- Matte A, De Falco L, Federti E. Peroxiredoxin-2: a novel regulator of iron homeostasis in ineffective erythropoiesis. Antioxid Redox Signal. 2018; 28(1):1-14. Google Scholar
- Elmariah H, Garrett ME, De Castro LM. Factors associated with survival in a contemporary adult sickle cell disease cohort. Am J Hematol. 2014; 89(5):530-535. PubMedhttps://doi.org/10.1002/ajh.23683Google Scholar
- Kalambur VS, Mahaseth H, Bischof JC. Microvascular blood flow and stasis in transgenic sickle mice: utility of a dorsal skin fold chamber for intravital microscopy. Am J Hematol. 2004; 77(2):117-125. PubMedhttps://doi.org/10.1002/ajh.20143Google Scholar
- Vercellotti GM, Zhang P, Nguyen J. Hepatic overexpression of hemopexin inhibits inflammation and vascular stasis in murine models of sickle cell disease. Mol Med. 2016; 22Google Scholar
- Serjeant GR. Leg ulceration in sickle cell anemia. Arch Intern Med. 1974; 133(4):690-694. PubMedhttps://doi.org/10.1001/archinte.1974.00320160184017Google Scholar
- Yawn BP, Buchanan GR, Afenyi-Annan AN. Management of sickle cell disease: summary of the 2014 evidence-based report by expert panel members. JAMA. 2014; 312(10):1033-1048. PubMedhttps://doi.org/10.1001/jama.2014.10517Google Scholar
- Matsui NM, Borsig L, Rosen SD. P-selectin mediates the adhesion of sickle erythrocytes to the endothelium. Blood. 2001; 98(6):1955-1962. PubMedhttps://doi.org/10.1182/blood.V98.6.1955Google Scholar
- Manwani D, Frenette PS. Vaso-occlusion in sickle cell disease: pathophysiology and novel targeted therapies. Blood. 2013; 122(24):3892-3898. PubMedhttps://doi.org/10.1182/blood-2013-05-498311Google Scholar
- Wood K, Russell J, Hebbel RP, Granger DN. Differential expression of E- and P-selectin in the microvasculature of sickle cell transgenic mice. Microcirculation. 2004; 11(4):377-385. PubMedhttps://doi.org/10.1080/10739680490437559Google Scholar
- Hidalgo A, Chang J, Jang JE. Heterotypic interactions enabled by polarized neutrophil microdomains mediate thromboinflammatory injury. Nat Med. 2009; 15(4):384-391. PubMedhttps://doi.org/10.1038/nm.1939Google Scholar
- Ataga KI, Kutlar A, Kanter J. Crizanlizumab in sickle cell disease. N Engl J Med. 2017; 376(18):1796. Google Scholar
- Cherqui S, Kurian SM, Schussler O. Isolation and angiogenesis by endothelial progenitors in the fetal liver. Stem Cells. 2006; 24(1):44-54. PubMedhttps://doi.org/10.1634/stemcells.2005-0070Google Scholar
- Aranguren XL, Agirre X, Beerens M. Unraveling a novel transcription factor code determining the human arterial-specific endothelial cell signature. Blood. 2013; 122(24):3982-3992. PubMedhttps://doi.org/10.1182/blood-2013-02-483255Google Scholar
- Lotzer K, Dopping S, Connert S. Mouse aorta smooth muscle cells differentiate into lymphoid tissue organizer-like cells on combined tumor necrosis factor receptor-1/lymphotoxin beta-receptor NF-kappaB signaling. Arterioscler Thromb Vasc Biol. 2010; 30(3):395-402. PubMedhttps://doi.org/10.1161/ATVBAHA.109.191395Google Scholar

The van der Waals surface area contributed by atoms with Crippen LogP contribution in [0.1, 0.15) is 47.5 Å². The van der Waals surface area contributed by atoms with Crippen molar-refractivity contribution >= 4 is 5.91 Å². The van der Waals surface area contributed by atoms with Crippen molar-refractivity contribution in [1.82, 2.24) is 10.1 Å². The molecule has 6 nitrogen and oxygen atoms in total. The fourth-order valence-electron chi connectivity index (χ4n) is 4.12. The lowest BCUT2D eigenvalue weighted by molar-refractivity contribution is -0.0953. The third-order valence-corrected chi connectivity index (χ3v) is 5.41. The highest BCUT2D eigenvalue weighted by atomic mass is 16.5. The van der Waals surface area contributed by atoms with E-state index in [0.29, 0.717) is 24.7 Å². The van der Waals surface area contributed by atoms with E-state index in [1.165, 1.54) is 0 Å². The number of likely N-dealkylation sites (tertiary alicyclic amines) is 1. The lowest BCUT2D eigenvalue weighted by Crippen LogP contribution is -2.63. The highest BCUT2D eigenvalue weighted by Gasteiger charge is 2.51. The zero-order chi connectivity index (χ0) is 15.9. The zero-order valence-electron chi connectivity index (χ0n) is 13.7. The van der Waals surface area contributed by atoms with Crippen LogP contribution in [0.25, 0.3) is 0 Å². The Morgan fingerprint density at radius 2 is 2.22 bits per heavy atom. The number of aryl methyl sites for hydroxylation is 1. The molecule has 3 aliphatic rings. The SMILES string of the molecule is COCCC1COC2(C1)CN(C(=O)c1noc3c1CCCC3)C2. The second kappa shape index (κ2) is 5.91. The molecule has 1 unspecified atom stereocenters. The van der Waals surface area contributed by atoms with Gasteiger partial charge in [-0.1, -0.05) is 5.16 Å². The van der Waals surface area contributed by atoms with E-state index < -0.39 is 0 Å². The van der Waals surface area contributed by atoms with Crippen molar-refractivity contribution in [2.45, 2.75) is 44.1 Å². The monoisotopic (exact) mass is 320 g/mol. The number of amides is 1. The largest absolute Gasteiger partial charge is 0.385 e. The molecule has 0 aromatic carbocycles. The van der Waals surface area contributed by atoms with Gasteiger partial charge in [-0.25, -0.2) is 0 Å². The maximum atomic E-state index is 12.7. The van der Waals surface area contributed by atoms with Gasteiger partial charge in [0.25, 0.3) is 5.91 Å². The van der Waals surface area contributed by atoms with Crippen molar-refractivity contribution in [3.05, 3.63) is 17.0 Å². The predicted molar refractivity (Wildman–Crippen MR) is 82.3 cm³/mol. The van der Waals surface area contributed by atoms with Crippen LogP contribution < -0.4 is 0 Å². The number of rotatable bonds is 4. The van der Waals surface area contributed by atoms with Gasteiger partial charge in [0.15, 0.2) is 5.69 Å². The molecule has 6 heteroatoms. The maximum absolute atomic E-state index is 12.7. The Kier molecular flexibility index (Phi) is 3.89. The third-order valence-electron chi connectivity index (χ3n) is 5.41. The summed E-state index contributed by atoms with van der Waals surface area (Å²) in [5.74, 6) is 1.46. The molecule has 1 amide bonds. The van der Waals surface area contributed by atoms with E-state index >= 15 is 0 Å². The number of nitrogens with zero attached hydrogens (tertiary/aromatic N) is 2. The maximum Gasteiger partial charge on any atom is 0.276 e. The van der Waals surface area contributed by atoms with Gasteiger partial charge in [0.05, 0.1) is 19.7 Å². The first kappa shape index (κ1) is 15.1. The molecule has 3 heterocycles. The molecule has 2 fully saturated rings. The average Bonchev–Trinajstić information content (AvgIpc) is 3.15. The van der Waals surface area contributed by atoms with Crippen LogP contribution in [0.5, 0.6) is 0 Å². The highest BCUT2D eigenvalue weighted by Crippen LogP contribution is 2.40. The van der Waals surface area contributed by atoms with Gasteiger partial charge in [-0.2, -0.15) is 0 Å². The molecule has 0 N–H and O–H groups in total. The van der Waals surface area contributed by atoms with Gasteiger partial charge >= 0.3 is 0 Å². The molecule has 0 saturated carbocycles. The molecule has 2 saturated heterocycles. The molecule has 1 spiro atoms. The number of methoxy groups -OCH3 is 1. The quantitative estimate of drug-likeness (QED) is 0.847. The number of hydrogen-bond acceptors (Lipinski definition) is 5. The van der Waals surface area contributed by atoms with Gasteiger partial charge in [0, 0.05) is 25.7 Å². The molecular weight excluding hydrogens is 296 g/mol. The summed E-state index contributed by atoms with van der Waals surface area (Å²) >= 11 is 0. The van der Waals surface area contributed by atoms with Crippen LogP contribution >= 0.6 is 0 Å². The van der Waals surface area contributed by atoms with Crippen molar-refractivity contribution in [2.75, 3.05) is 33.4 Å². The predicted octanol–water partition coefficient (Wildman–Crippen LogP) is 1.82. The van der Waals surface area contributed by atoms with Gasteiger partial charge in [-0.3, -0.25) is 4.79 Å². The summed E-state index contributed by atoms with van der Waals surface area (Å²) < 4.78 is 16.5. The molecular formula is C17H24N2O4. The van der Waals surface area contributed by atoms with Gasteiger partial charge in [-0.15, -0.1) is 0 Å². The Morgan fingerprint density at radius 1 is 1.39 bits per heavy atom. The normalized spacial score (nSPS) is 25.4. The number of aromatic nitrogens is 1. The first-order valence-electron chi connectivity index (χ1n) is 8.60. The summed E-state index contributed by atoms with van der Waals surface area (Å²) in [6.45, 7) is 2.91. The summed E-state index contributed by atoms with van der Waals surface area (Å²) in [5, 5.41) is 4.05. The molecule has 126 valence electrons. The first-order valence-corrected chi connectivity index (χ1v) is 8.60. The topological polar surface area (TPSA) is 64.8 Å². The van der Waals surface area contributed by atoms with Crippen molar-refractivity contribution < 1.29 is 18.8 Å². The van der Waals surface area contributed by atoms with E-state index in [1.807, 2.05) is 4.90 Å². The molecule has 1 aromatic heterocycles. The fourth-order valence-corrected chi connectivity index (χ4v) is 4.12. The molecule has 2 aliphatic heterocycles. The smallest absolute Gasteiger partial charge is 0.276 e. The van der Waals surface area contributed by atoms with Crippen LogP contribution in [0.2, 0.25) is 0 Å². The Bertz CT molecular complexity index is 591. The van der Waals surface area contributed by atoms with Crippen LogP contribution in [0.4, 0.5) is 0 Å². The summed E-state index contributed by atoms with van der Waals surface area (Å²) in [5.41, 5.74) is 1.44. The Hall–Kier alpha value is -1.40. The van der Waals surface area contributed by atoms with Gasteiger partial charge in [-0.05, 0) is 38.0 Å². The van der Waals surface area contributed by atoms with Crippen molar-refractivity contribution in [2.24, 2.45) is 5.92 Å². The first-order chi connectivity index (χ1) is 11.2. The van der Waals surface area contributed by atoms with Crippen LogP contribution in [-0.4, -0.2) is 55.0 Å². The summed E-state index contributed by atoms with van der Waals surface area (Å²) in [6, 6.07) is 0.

- Del Conde I, Cruz MA, Zhang H, Lopez JA, Afshar-Kharghan V. Platelet activation leads to activation and propagation of the complement system. J Exp Med. 2005; 201(6):871-879. PubMedhttps://doi.org/10.1084/jem.20041497Google Scholar
- Chen G, Chang J, Zhang D. Targeting Mac-1-mediated leukocyte-RBC interactions uncouples the benefits for acute vaso-occlusion and chronic organ damage. Exp Hematol. 2016; 44(10):940-946. Google Scholar
- Kassebaum NJ, Jasrasaria R, Naghavi M. A systematic analysis of global anemia burden from 1990 to 2010. Blood. 2014; 123(5):615-624. PubMedhttps://doi.org/10.1182/blood-2013-06-508325Google Scholar
- Ricklin D, Reis ES, Mastellos DC, Gros P, Lambris JD. Complement component C3 -the “Swiss Army Knife” of innate immunity and host defense. Immunol Rev. 2016; 274(1):33-58. PubMedhttps://doi.org/10.1111/imr.12500Google Scholar
- Beller DI, Springer TA, Schreiber RD. Anti-Mac-1 selectively inhibits the mouse and human type three complement receptor. J Exp Med. 1982; 156(4):1000-1009. PubMedhttps://doi.org/10.1084/jem.156.4.1000Google Scholar
- De Franceschi L, Franco RS, Bertoldi M. Pharmacological inhibition of calpain-1 prevents red cell dehydration and reduces Gardos channel activity in a mouse model of sickle cell disease. FASEB J. 2013; 27(2):750-759. PubMedhttps://doi.org/10.1096/fj.12-217836Google Scholar
- Stocker JW, De Franceschi L, McNaughton-Smith GA. ICA-17043, a novel Gardos channel blocker, prevents sickled red blood cell dehydration in vitro and in vivo in SAD mice. Blood. 2003; 101(6):2412-2418. PubMedhttps://doi.org/10.1182/blood-2002-05-1433Google Scholar
- de Franceschi L, Baron A, Scarpa A. Inhaled nitric oxide protects transgenic SAD mice from sickle cell disease-specific lung injury induced by hypoxia/reoxygenation. Blood. 2003; 102(3):1087-1096. PubMedhttps://doi.org/10.1182/blood-2002-07-2135Google Scholar
- Saggu G, Cortes C, Emch HN. Identification of a novel mode of complement activation on stimulated platelets mediated by properdin and C3(H2O). J Immunol. 2013; 190(12):6457-6467. PubMedhttps://doi.org/10.4049/jimmunol.1300610Google Scholar
- Atkinson C, Zhu H, Qiao F. Complement-dependent P-selectin expression and injury following ischemic stroke. J Immunol. 2006; 177(10):7266-7274. PubMedhttps://doi.org/10.4049/jimmunol.177.10.7266Google Scholar
- Ataga KI, Kutlar A, Kanter J. Crizanlizumab for the prevention of pain crises in sickle cell disease. N Engl J Med. 2017; 376(5):429-439. https://doi.org/10.1056/NEJMoa1611770Google Scholar
- Slomski A. Crizanlizumab prevents sickle cell pain crises. JAMA. 2017; 317(8):798. Google Scholar
- Telen MJ, Wun T, McCavit TL. Randomized phase 2 study of GMI-1070 in SCD: reduction in time to resolution of vaso-occlusive events and decreased opioid use. Blood. 2015; 125(17):2656-2664. PubMedhttps://doi.org/10.1182/blood-2014-06-583351Google Scholar
- Harder MJ, Anliker M, Hochsmann B. Comparative analysis of novel complement-targetedinhibitors, miniFH, and the natural regulators factor H and factor H-like protein 1 reveal functional determinants of complement regulation. J Immunol. 2016; 196(2):866-876. PubMedhttps://doi.org/10.4049/jimmunol.1501919Google Scholar
- Nichols EM, Barbour TD, Pappworth IY. An extended mini-complement factor H molecule ameliorates experimental C3 glomerulopathy. Kidney Int. 2015; 88(6):1314-1322. PubMedGoogle Scholar